Session duration will vary from 10 minutes (upper lip) to several hours for very large areas (legs or back). As an example, let’s take the groin skin in a 20-year old woman in whom her latent hair has become activated. The total number of hair follicles that are activated and that are subject to destruction by this technique corresponds to the total number of hair for that specific body area. It is easy for 80% of the hair to be eliminated in about 6 to 8 sessions, reaching a complete epilation with two or three touch-ups per year.
Is there any incompatibility with regard to sun exposure?
After hair is removed through any method, including laser epilation, there is an irritation that makes sun exposure unadvisable until after 48 hours. The incompatibility of sun tanning with regard to the laser has to do with the next session, as the light emission will be absorbed by the skin surface and not by the hair’s matrix.
If this happens, there will be superficial burning due to the heating of the surface and there will be no real depilatory effect because the light is absorbed by the colour of the epidermis. You can of course sunbathe and suntan, but then you will have to wait at least one month until you can have a new laser session.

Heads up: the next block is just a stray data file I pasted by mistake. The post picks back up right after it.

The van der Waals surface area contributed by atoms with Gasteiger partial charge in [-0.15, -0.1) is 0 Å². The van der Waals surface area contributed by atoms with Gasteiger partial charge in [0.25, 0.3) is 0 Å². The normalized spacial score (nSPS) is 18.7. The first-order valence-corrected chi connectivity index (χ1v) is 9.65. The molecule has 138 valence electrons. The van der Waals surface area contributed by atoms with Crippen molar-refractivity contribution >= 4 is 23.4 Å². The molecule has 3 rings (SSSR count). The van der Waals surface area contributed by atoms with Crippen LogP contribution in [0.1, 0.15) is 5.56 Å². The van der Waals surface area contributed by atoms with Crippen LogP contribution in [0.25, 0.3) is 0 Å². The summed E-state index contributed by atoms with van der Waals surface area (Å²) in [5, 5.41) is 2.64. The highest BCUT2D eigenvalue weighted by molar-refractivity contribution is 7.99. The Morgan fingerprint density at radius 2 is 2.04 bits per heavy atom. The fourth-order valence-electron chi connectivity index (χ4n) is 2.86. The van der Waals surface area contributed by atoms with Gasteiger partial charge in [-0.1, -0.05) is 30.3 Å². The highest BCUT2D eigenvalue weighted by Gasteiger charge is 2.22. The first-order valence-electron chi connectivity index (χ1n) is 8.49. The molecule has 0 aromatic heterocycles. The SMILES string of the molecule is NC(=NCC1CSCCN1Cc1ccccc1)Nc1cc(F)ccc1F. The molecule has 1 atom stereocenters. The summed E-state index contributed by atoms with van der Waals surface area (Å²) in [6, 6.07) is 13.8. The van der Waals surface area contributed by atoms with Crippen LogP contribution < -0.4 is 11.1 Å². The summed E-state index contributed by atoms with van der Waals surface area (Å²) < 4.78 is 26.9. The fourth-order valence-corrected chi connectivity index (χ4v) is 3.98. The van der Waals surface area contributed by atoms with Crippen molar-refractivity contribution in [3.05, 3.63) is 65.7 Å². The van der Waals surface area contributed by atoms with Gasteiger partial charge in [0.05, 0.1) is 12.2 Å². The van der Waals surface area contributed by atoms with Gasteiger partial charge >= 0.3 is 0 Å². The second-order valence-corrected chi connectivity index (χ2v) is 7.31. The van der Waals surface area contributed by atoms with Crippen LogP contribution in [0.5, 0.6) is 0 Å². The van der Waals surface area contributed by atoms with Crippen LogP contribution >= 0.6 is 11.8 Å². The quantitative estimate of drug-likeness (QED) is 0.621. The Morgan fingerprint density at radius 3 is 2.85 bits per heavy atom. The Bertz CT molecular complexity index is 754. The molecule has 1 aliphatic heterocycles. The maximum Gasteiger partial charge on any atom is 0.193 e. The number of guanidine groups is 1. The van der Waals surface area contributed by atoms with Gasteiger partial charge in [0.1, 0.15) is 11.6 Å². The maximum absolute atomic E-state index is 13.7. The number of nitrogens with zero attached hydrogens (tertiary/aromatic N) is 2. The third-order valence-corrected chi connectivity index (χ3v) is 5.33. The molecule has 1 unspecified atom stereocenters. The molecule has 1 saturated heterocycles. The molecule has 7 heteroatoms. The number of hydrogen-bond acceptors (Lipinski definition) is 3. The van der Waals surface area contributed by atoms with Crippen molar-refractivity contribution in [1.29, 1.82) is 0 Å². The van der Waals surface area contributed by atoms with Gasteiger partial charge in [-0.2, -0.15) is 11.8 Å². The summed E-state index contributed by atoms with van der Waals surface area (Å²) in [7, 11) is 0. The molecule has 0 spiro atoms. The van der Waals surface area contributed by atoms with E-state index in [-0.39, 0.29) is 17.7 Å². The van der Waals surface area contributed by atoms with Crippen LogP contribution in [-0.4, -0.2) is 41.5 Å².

Madrid, 1 February 2006
Instituto Médico Láser introduced photoepilation in Spain in April 1977. The ample experience that IML has on this type of treatment, the number of cases treated and its technological platform, have made IML an authority on the subject of photoepilation. Much of IML knowledge is described in the attached document, a 10-page dossier where all the questions in relation to laser hair removal are answered.
We hope this information is of help to you to write news as the spring time approaches. For further information, please do not hesitate to contact Dr. Royo, who will be pleased to answer any of your questions (Tel. 91-3198380).